Sorry to say this — but this is the typical attitude of Americans: They do not know *any* second language and expect all other people to speak english at least half-decently. Joel is totally right, Jeff — in a couple of years, you’ll be regretting this gung-ho attitude.

Andrea Jul 23 2009

StackOverflow and ServerFault, due to their audience, have no sense in a language that is not English, SuperUser has.

Sorry for my “littleitalian” english :P

Captcha: spain refugio (?)

Sander Versluys Jul 23 2009

I’m from Belgium, so dutch is my native language and while I do understand some people would like to see other supported languages on SO, SF or SU, I’m happy the knowledge isn’t scattered on different websites.

Why choose English as the main language? Yes why, i really understand the frustration but history lead us to English as the native programming language and it is not going to change overnight.

So when thinking of this problem, you can conclude that choosing any language will always end with people complaining it wasn’t their language.

But as suggested before, Wikipedia does it very well, but it works because of the large user base in almost all the supported languages and because of it’s mission to provide ‘all’ knowledge to everybody in the world.

Would this work for StackOverflow? I personally prefer to find an answer, even if it’s bad English, in one location than to find no answer and knowing it is perhaps out there but i can’t understand it.

But maybe the StackOverflow team will find a good solution to link answers in different languages and automagically translate them to a language of your choice, if they ever do decide to globalize the SO software.

Sander Versluys Jul 23 2009

@Andrea, that’s so true, StackOverflow doesn’t need it, but especially SuperUser would be so much more successful when available in other languages. Good point!

GaryA Jul 23 2009


The idea of the website is to share information. Posts in other languages restrict the sharing of that information. Just as we use HTTP for common computer to computer communication, we need a single language for people to people communications. Sorry, English got there first!

robaker Jul 23 2009

I don’t see why you even need this policy? If you can’t understand the question (due to not knowing the language) then ignore it. Presumably those that do know that language will up/down vote it appropriately? If a good question isn’t attracting responses then I’d expect someone to translate into a new question (with link to original) and pick up the kudos themselves.

Chris Jul 23 2009

JP is totally right, I was going to say something similar. Typical American…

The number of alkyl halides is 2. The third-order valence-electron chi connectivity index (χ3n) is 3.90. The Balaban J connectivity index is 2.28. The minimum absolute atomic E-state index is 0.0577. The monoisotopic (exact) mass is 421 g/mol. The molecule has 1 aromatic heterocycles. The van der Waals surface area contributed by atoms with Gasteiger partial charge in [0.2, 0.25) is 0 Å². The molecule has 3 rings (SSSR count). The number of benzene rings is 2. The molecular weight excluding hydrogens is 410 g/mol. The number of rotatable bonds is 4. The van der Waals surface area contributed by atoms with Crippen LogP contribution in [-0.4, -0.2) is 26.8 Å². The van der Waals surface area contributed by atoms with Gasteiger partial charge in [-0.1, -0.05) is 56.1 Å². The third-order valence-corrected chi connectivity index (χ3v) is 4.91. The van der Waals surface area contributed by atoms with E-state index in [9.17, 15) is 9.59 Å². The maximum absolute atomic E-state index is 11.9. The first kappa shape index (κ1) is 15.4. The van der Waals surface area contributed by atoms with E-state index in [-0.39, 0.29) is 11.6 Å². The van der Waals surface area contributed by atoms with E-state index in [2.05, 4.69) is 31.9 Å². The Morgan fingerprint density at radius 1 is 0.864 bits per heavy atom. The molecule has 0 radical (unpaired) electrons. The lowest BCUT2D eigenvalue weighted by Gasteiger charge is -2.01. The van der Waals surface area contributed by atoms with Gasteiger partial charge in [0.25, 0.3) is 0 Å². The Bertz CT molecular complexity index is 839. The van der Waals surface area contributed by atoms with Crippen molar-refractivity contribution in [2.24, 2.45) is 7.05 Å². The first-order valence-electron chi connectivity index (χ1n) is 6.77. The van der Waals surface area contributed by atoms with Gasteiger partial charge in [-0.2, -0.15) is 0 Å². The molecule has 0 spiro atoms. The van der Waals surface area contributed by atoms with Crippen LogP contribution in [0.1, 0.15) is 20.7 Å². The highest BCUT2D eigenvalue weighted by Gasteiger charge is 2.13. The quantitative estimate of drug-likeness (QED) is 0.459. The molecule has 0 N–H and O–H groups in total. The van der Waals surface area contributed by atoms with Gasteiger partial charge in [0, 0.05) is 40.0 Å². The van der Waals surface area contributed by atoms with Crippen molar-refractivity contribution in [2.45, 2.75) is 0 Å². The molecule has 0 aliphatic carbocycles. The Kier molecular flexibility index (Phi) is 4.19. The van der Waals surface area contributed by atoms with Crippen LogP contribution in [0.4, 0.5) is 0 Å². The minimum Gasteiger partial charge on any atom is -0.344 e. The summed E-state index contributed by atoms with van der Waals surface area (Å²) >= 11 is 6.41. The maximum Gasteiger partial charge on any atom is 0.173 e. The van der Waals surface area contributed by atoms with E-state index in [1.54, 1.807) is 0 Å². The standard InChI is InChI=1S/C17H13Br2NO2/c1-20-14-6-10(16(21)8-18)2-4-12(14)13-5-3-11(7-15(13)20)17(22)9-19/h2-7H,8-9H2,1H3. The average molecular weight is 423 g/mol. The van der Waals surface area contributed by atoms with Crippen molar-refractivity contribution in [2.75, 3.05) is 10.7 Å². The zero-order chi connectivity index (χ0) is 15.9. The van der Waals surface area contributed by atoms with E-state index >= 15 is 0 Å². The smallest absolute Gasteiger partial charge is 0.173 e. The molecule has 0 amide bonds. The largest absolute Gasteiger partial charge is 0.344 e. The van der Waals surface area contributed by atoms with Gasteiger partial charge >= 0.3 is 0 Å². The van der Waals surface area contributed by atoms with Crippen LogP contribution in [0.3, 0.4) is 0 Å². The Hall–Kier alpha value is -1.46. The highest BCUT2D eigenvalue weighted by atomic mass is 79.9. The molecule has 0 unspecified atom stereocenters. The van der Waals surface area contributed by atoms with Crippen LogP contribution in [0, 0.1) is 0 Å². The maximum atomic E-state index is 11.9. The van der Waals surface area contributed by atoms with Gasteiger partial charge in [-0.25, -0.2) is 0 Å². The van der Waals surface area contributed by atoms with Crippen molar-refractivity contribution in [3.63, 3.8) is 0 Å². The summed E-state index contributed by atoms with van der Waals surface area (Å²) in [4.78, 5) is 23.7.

Why not just tag it, ie. “French” and then set up rules like, I want to see, “All”, “English”, “French”, “German” etc. Then there would effectively be 20 StackOverflows for 20 languages. Even better, if you could automatically identify which language they were speaking in and tag it for them. Same goes for identifying programming language. Another idea, if a question is tagged “French” say, then if a French reader can tell it is the same question as an “English” tagged question, it could be merged and then at some point ideally each answer would also be translated.

Nick Pierpoint Jul 23 2009

Hi Jeff. I *do* understand your reasons – wanting to develop a single community where all can at least attempt to provide input to every question – but doesn’t saying “all questions WILL BE IN ENGLISH” give you an incy tincy evil feeling in your gut?

What’s the worst thing that can happen if someone asks a question in Welsh, say? The questioner will probably not get a great answer because my guess is not many folks on the site speak Welsh. So… not many votes and the question quietly disappears. Next time round the questioner probably won’t ask the question in Welsh or will ask in Welsh and paste in a google-translation below it. Everyone’s happy. Questioner feels confident in asking a question in his/her mother tongue – everyone else sees a reasonably ok translation.

So – there’s a question in Welsh that most people can’t answer. Never mind. Move on to the next question but be happy in the knowledge that you have a lovely warm and inclusive feeling in your gut.

Point by point: “Direct programmers to native language resources”: ok, let’s create a list of them on meta. Then we can just paste in the URL.

“It is not our goal to teach English. It is our goal to teach programming.” Yeah, but if English is the language of programming, then we’ll need to teach some English, or at least, help the non English-speakers to learn it. They won’t learn much from having their questions downvoted and closed, except possibly contempt and anger at us English-speakers. I’d rather not, thanks.

“The asker has to put effort into the question.” Absolutely. My suggestion is that they should do their best in English, and then do their best either in their native language, or in the next language they know better than English (I can imagine someone from Algeria might know French better than English).

If there’s a cogent question in _some_ language, following an incomprehensible question in English, then we stand a much better chance of editing the English version into something that makes sense. This should not just be the Google Translate version!

I think such questions will allow us to include more of our fellow developers from around the world; may cause fewer “drive-by questions”; and may eventually lead the asker learning enough English that this point will become moot.